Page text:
Did You Know?

Contrary to many snake species, the king brown is capable of living an astounding 20 to 30 years. This is a relatively common phenomenon, as the king brown possesses few natural predators in the wild.

King Brown Bite Symptoms and Treatment

King browns are known for their aggressive behavior and have one of the highest venom outputs of any snake in the world. This makes them an incredibly deadly and dangerous snake to humans and other animals. And while bites are rarely fatal (due to medical advances in anti-venom), the king brown accounted for approximately four percent of all snake bites in Australia between 2005 and 2015. While many of these victims were snake handlers, research has shown that many king brown bites occur without provocation (with some victims being attacked while sleeping).

As part of their aggressive behavior, king browns are known to strike their victims repeatedly and will often “chew” in order to deliver maximum venom output. The primary component of their venom is powerful hemotoxins and mycotoxins that attack the blood, muscular-skeletal system, as well as the kidneys of an individual. Following envenomation, nausea, abdominal pain, and vomiting are common, along with diarrhea, sweating, and localized swelling around the wound. Once the venom’s hemotoxins enter the bloodstream, clotting often develops rapidly leading to a fall in red blood cells. Myotoxicity also begins rapidly and includes severe muscle pain and weakness (due to the elevation of creatine in the blood).

Bites from a king brown are considered a medical emergency, and require prompt treatment to prevent long-term complications (or death). During treatment, tetanus vaccines are typically given alongside black snake anti-venom. Victims are then monitored for several days and are provided intravenous fluids to maintain hydration and strength.

While most individuals make full recoveries, long-term medical problems are quite common with king brown bites. The most common issues involve muscle damage and weakness that usually resolve several weeks later. In cases of severe envenomation, however, these issues may become permanent.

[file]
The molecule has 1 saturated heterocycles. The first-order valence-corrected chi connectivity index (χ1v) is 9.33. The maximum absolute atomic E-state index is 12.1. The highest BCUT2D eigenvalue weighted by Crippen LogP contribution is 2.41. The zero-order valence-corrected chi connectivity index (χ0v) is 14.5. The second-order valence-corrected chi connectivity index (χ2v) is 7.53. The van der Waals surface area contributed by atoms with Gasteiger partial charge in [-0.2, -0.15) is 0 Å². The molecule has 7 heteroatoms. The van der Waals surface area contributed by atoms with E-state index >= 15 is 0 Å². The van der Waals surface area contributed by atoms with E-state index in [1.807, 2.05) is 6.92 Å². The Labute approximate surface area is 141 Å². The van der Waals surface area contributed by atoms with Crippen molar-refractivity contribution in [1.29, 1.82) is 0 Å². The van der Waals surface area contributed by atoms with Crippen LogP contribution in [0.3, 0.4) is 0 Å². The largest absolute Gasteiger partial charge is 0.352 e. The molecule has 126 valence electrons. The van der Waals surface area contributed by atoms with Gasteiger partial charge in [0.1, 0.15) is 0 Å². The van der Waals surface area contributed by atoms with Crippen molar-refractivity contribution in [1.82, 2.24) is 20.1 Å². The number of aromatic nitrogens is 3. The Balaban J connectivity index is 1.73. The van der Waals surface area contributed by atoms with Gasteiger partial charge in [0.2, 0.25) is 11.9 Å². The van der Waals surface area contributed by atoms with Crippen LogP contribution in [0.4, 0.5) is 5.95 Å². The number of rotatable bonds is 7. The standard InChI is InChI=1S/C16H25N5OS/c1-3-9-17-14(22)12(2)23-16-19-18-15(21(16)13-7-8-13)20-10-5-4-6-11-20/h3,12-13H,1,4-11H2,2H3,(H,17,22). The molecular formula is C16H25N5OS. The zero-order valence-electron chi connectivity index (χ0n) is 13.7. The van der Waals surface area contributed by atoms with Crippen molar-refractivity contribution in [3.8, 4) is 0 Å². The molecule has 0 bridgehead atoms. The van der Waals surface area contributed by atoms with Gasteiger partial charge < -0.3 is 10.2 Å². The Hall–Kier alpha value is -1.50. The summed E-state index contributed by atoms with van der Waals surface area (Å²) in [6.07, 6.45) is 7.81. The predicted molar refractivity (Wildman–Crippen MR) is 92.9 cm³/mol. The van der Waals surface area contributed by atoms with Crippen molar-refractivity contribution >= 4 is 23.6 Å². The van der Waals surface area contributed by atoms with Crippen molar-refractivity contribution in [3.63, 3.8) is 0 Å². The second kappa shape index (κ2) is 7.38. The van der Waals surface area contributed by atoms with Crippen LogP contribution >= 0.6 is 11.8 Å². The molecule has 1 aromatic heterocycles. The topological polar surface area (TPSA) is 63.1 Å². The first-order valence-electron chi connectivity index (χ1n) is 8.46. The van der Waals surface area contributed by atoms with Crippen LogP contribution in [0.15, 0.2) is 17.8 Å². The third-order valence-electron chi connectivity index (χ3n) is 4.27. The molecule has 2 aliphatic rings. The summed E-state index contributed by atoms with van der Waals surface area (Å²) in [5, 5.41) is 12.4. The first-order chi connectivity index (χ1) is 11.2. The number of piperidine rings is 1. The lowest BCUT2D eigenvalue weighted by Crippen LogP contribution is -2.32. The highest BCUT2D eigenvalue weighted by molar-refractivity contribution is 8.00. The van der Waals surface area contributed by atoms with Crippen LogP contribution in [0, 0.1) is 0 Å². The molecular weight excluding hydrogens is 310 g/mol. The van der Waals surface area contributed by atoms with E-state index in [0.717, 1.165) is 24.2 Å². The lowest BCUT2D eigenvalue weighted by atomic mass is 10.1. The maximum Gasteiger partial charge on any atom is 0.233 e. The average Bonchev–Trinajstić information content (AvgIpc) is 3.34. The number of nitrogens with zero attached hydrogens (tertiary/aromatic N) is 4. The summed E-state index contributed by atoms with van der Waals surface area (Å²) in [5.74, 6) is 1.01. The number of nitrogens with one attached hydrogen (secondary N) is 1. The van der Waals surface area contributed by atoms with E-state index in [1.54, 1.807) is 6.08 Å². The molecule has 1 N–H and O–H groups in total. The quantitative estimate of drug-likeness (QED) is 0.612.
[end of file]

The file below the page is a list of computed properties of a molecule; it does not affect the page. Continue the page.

The deadly Western Brown Snake
The deadly Western Brown Snake | Source

7. Western Brown Snake (Pseudonaja nuchalis)

  • Average Size: 5.8 feet (1.8 meters)
  • Geographical Range: Northern Territory, Queensland, Western Australia, and Victoria
  • Conservation Status: Unknown (insufficient data)

The western brown snake (also referred to as the gwardar) is a species of highly venomous snake from the Elapidae family. Western browns are one of the fastest snake species on the continent and can be easily identified by their orangish-black appearance, along with their cream-colored (orangish-pink) underbelly. Despite the implication of their name, western browns have a wide distribution and can be found throughout the entirety of the Australian continent.

In regard to habitat, the western brown tends to favor drier conditions. As such, they are commonly found living in grasslands and woodlands (though some have been found along coastal regions as well). And while this snake is not classified as an arboreal species, it isn’t uncommon to spot a western brown in a tree or shrub. Within its natural habitat, the snake tends to prey on smaller mammals and reptiles, with lizards and mice being their primary meals.

Did You Know?

The name “gwardar” is aboriginal for “go the long way around.” This is a fitting name, as individuals should take great care when coming into contact with the western brown snake.

Western Brown Bite Symptoms and Treatment

While generally shy around humans, the western brown is well-known for its extreme aggression when provoked. This tendency combined with its potent venom makes the western brown is an extremely dangerous snake to humans that cross their paths. Their venom is comprised of neurotoxins, nephrotoxins, and procoagulants.

And while bites are usually painless (due to the snake’s small fangs), symptoms of envenomation often begin rapidly. These symptoms include headache, nausea, vomiting, and severe abdominal pain. As the venom continues to progress throughout the bloodstream, coagulation of the blood is common, along with severe damage to the kidneys.